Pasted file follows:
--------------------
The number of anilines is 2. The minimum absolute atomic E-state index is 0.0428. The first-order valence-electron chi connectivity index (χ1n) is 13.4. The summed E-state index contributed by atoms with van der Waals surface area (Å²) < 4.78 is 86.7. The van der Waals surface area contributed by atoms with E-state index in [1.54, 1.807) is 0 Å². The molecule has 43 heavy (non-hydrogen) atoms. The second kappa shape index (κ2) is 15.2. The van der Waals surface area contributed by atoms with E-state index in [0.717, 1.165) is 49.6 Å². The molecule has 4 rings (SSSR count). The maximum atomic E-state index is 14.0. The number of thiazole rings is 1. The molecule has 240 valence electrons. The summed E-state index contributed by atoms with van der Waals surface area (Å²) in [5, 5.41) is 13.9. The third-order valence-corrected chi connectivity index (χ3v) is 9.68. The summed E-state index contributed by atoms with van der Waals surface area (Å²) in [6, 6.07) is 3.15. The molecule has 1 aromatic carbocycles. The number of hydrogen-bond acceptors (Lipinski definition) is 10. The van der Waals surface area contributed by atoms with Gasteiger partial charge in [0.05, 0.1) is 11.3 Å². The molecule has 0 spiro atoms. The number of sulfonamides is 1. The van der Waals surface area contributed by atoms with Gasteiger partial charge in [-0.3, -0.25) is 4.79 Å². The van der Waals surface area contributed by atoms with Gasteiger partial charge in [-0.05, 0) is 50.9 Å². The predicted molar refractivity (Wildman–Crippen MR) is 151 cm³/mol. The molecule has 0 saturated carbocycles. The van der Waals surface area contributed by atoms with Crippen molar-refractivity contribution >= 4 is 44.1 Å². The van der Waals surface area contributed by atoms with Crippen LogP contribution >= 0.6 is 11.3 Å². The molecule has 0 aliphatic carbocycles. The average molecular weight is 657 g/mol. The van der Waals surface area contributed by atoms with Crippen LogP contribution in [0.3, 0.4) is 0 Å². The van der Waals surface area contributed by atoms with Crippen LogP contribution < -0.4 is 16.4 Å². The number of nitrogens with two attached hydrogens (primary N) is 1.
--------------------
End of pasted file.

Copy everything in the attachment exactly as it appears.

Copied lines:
The number of anilines is 2. The minimum absolute atomic E-state index is 0.0428. The first-order valence-electron chi connectivity index (χ1n) is 13.4. The summed E-state index contributed by atoms with van der Waals surface area (Å²) < 4.78 is 86.7. The van der Waals surface area contributed by atoms with E-state index in [1.54, 1.807) is 0 Å². The molecule has 43 heavy (non-hydrogen) atoms. The second kappa shape index (κ2) is 15.2. The van der Waals surface area contributed by atoms with E-state index in [0.717, 1.165) is 49.6 Å². The molecule has 4 rings (SSSR count). The maximum atomic E-state index is 14.0. The number of thiazole rings is 1. The molecule has 240 valence electrons. The summed E-state index contributed by atoms with van der Waals surface area (Å²) in [5, 5.41) is 13.9. The third-order valence-corrected chi connectivity index (χ3v) is 9.68. The summed E-state index contributed by atoms with van der Waals surface area (Å²) in [6, 6.07) is 3.15. The molecule has 1 aromatic carbocycles. The number of hydrogen-bond acceptors (Lipinski definition) is 10. The van der Waals surface area contributed by atoms with Gasteiger partial charge in [0.05, 0.1) is 11.3 Å². The molecule has 0 spiro atoms. The number of sulfonamides is 1. The van der Waals surface area contributed by atoms with Gasteiger partial charge in [-0.3, -0.25) is 4.79 Å². The van der Waals surface area contributed by atoms with Gasteiger partial charge in [-0.05, 0) is 50.9 Å². The predicted molar refractivity (Wildman–Crippen MR) is 151 cm³/mol. The molecule has 0 saturated carbocycles. The van der Waals surface area contributed by atoms with Crippen molar-refractivity contribution >= 4 is 44.1 Å². The van der Waals surface area contributed by atoms with Crippen LogP contribution >= 0.6 is 11.3 Å². The molecule has 0 aliphatic carbocycles. The average molecular weight is 657 g/mol. The van der Waals surface area contributed by atoms with Crippen LogP contribution in [0.3, 0.4) is 0 Å². The van der Waals surface area contributed by atoms with Crippen LogP contribution < -0.4 is 16.4 Å². The number of nitrogens with two attached hydrogens (primary N) is 1.